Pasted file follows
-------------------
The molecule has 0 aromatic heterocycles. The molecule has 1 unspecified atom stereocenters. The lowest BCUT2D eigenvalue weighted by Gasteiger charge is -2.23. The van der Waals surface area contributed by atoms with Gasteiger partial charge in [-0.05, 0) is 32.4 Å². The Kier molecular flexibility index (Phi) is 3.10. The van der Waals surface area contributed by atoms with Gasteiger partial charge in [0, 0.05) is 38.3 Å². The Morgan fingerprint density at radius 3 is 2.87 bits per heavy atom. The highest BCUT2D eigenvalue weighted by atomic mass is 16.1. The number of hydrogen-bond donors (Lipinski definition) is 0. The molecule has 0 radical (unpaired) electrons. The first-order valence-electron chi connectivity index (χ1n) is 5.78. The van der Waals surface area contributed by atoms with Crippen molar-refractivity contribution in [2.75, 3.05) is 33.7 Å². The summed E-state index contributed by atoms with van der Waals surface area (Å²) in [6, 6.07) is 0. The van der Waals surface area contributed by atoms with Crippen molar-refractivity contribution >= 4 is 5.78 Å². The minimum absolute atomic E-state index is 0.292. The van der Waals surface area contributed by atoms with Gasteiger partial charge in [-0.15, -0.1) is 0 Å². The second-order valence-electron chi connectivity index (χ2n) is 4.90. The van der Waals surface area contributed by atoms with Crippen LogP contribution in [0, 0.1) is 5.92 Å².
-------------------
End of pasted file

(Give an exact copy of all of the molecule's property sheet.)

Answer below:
The molecule has 0 aromatic heterocycles. The molecule has 1 unspecified atom stereocenters. The lowest BCUT2D eigenvalue weighted by Gasteiger charge is -2.23. The van der Waals surface area contributed by atoms with Gasteiger partial charge in [-0.05, 0) is 32.4 Å². The Kier molecular flexibility index (Phi) is 3.10. The van der Waals surface area contributed by atoms with Gasteiger partial charge in [0, 0.05) is 38.3 Å². The Morgan fingerprint density at radius 3 is 2.87 bits per heavy atom. The highest BCUT2D eigenvalue weighted by atomic mass is 16.1. The number of hydrogen-bond donors (Lipinski definition) is 0. The molecule has 0 radical (unpaired) electrons. The first-order valence-electron chi connectivity index (χ1n) is 5.78. The van der Waals surface area contributed by atoms with Crippen molar-refractivity contribution in [2.75, 3.05) is 33.7 Å². The summed E-state index contributed by atoms with van der Waals surface area (Å²) in [6, 6.07) is 0. The van der Waals surface area contributed by atoms with Crippen molar-refractivity contribution >= 4 is 5.78 Å². The minimum absolute atomic E-state index is 0.292. The van der Waals surface area contributed by atoms with Gasteiger partial charge in [-0.15, -0.1) is 0 Å². The second-order valence-electron chi connectivity index (χ2n) is 4.90. The van der Waals surface area contributed by atoms with Crippen LogP contribution in [0, 0.1) is 5.92 Å².